The Other Side
by J. Scott Ellis
Bobby couldn’t move or feel, lying cheek down in a pool of gravel and blood. The air from his lungs expelled with a ragged wheeze, bubbling from his submerged nostril. Through dimming unblinking eyes, he beheld the moon’s burgundy reflection upon the bloody surface atrophying like a dying torch.
He woke later and sat up; surprised he was able to move at all. Tentatively at first, Bobby curled his toes and clenched his fists, then took a hungry pull of the brisk evening air. It reeked of burnt rubber and gas fumes.
The hood of the family car gripped a tree trunk like a sword hilt. Brilliant shards of glass were strewn about. The rumpled, wasted windshield lay to the side with a bloody hole through the middle.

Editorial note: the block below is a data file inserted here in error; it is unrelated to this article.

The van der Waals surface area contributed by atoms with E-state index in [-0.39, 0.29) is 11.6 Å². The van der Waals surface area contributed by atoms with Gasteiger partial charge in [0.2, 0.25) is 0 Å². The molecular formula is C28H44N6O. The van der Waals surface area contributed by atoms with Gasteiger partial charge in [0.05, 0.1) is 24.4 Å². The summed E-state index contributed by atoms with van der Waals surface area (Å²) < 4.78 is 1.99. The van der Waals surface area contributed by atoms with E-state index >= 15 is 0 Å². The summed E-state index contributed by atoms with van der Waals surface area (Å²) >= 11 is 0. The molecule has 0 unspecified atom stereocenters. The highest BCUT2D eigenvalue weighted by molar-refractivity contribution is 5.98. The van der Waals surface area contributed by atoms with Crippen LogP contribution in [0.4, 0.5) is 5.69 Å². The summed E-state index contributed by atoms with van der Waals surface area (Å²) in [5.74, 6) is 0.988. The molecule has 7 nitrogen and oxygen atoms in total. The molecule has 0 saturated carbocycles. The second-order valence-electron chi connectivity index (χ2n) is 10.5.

He barely recognized his father behind the wheel of the car, his smashed face a ferocious crimson mask of open-eyed death. His mother stirred in the passenger seat and wiped blood from her eyes.
“Bobby,” she screamed.
“I’m ok momma,” he said. But she didn’t seem to hear him as she struggled with her seat belt. She scrambled over the dash onto the remains of the hood and dropped to the ground running.
She was hysterical as she rushed through his open arms, to a crumpled body splayed in a puddle of blood. Cradling the boy in her arms, rocking back and forth, she sobbed, “Mommy will make it all better now.”